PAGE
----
This category is for things that you just can’t (or won’t) change.
For example: you cannot get turned on if there are pets in the bed, or your in laws are in the next room.
These are hard limits for you, so you and your partner need to accept that sex will not happen if any of these brakes are present.
By sharing this information with your partner, it will help them understand 1. that you aren’t rejecting them, you just can’t be sexual at this time, and 2. that they shouldn’t initiate sex at this time because it will just end in feelings of rejection, and cause further problems.
*If you just focus on this category, it can already make a huge difference in your relationship.
This category is for anything that can be changed (or modified).
Once you become aware of these brakes, you can put systems in place to make sure they don’t interfere with your sex drive or your sexy time.
For example, maybe you hate it when your partner initiates sex by randomly grabbing your boobs. This is a major turn off for you and annoys you so much that there’s just no way you could have sex after that.
That’s perfectly valid.
But can you do something about it? Yes. You can sit your partner down and explain to them why you don’t like it, and that it actually turns you off from sex.
If your partner values your feelings, or even just wants to have sex again, they know that they cannot grab your boobs randomly anymore. You’ve set a boundary.
This is a simple example, but you can apply it to any changeable behaviour or scenario.
This category is for things that you can’t necessarily change but you can put work in to improving.
Common brakes here could include anxiety, depression and stress.
While anxiety, depression and stress may not be your fault, you can do something about it. You can reach out for help. You can see your doctor, try medication or therapy. You have options.
These things will not go away on their own so it’s important to become aware of them and allow yourself to get the help you need.
Stress is never going to go away, but you can research and develop strategies for managing your stress better.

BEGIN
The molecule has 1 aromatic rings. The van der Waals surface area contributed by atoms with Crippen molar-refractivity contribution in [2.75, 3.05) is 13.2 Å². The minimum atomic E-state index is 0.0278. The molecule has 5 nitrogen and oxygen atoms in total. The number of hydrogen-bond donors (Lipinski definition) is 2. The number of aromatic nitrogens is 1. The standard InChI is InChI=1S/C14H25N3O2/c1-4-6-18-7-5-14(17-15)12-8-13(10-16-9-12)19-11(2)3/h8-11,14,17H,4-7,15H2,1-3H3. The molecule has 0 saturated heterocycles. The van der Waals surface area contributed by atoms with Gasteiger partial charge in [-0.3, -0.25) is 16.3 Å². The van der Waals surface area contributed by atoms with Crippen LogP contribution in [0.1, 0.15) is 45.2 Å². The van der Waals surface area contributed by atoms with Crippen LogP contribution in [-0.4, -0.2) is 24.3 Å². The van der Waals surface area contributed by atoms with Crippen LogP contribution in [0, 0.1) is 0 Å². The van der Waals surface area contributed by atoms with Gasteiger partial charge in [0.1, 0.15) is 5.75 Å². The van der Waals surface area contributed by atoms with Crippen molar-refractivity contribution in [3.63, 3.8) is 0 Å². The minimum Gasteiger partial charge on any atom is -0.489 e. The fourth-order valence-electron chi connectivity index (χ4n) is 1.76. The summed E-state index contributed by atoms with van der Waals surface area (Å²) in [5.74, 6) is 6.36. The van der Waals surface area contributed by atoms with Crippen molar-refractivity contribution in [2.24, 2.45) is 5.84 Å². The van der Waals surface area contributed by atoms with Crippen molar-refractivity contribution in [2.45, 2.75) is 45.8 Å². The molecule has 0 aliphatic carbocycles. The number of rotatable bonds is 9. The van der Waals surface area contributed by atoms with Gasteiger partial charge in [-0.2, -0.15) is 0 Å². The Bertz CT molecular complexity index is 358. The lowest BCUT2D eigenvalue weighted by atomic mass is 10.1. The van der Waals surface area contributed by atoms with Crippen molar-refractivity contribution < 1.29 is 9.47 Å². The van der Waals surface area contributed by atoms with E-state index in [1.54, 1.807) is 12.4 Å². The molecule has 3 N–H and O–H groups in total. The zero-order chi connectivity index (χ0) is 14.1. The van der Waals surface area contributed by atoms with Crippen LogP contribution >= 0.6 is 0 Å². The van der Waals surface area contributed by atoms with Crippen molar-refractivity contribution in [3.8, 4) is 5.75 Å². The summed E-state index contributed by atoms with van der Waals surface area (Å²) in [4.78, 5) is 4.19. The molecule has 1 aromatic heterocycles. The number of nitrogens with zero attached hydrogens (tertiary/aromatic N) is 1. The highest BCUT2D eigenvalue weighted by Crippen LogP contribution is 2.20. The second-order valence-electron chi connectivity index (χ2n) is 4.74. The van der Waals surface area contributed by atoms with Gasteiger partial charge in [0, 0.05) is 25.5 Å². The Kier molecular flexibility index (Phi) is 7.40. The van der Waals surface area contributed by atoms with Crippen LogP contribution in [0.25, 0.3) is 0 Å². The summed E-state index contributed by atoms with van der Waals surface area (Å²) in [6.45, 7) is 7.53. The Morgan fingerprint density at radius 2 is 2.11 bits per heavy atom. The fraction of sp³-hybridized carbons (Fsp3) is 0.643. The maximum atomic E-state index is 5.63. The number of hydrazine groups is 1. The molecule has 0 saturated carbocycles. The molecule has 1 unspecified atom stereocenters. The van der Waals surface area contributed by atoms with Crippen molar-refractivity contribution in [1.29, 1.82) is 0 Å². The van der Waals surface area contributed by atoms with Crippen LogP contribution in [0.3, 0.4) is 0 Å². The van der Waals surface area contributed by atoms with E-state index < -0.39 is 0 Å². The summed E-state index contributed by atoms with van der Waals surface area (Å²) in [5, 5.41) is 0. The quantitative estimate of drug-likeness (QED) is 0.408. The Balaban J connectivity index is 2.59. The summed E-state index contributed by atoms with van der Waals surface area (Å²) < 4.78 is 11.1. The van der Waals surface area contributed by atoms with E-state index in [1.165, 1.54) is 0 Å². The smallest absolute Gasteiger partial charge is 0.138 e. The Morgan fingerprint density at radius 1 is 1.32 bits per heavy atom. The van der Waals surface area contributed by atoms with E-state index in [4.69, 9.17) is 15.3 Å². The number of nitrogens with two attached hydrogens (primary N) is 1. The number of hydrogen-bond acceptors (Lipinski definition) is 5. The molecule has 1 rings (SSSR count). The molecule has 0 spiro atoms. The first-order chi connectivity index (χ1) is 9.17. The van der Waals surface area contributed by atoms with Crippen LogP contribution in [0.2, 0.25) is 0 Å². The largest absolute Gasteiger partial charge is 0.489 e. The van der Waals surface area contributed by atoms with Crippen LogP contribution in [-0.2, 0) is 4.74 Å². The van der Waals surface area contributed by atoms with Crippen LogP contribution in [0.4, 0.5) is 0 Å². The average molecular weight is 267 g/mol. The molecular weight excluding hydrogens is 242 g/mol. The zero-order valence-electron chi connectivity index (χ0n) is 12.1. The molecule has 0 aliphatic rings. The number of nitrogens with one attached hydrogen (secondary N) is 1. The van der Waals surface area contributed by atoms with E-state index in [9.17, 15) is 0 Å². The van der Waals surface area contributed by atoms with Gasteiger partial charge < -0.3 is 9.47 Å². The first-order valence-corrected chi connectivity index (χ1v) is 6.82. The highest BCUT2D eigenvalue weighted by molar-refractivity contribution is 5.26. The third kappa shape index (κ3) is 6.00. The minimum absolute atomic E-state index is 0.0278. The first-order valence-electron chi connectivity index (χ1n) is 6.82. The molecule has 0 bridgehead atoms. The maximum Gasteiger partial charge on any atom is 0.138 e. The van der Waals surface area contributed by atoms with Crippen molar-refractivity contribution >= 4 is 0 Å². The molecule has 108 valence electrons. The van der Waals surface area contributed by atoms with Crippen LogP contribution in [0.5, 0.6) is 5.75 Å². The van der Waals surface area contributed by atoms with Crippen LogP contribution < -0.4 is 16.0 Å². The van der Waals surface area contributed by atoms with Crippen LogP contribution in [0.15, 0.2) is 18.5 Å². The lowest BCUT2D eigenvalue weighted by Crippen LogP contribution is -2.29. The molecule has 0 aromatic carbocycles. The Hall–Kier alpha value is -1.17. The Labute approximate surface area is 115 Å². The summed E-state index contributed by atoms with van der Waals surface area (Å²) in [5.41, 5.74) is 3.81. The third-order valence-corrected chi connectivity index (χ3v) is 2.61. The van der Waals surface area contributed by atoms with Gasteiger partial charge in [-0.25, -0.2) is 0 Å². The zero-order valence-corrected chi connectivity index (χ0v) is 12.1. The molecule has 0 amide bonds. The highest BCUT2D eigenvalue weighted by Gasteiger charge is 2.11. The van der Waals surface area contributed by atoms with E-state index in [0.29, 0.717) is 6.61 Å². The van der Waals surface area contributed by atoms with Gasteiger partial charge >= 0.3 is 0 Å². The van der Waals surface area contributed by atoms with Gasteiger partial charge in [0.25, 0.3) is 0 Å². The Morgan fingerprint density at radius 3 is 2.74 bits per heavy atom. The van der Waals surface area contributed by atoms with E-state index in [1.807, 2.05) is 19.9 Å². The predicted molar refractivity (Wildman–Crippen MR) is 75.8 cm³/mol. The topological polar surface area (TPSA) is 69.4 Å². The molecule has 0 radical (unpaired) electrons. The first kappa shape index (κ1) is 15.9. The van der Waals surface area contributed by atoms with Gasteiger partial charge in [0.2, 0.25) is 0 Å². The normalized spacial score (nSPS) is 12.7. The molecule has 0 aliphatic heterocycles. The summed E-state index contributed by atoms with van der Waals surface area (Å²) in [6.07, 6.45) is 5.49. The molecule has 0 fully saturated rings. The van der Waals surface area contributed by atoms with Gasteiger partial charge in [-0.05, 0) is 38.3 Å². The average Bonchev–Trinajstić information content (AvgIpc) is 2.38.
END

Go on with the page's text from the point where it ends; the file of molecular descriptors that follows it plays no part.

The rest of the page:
I have my list. What now?
Once you have your categorised list of brakes, you can choose which ones to work on first.
You can tackle the easier ones first to hit the ground running, or work on the toughest one to get it out of the way.
Compare your lists with your partner and come up with ideas together for how you can manage them. You don’t have to do this on your own, and in fact, you shouldn’t.
This is an opportunity to get to know yourself better, and get to know your partner better.
Your relationship and your sex life will improve dramatically by implementing these steps.
If you’re struggling with low libido and need more help to improve your sex life, take the FREE Libido Assessment to get started.
Your sex drive is controlled by accelerators and brakes. But it’s often the brakes that tend to cause the most problems. Your sex drive will never get moving again if your brakes are still in control.Your sex drive is controlled by accelerators and brakes. But it's often the brakes that tend to cause the most problems. Your sex drive will never get moving again if your brakes are still in control. Click To Tweet
The key to controlling your brakes is first to identify them, categorise them, and develop a plan to manage them.
By implementing the steps mentioned in this post, you’ll be well on your way to a higher sex drive.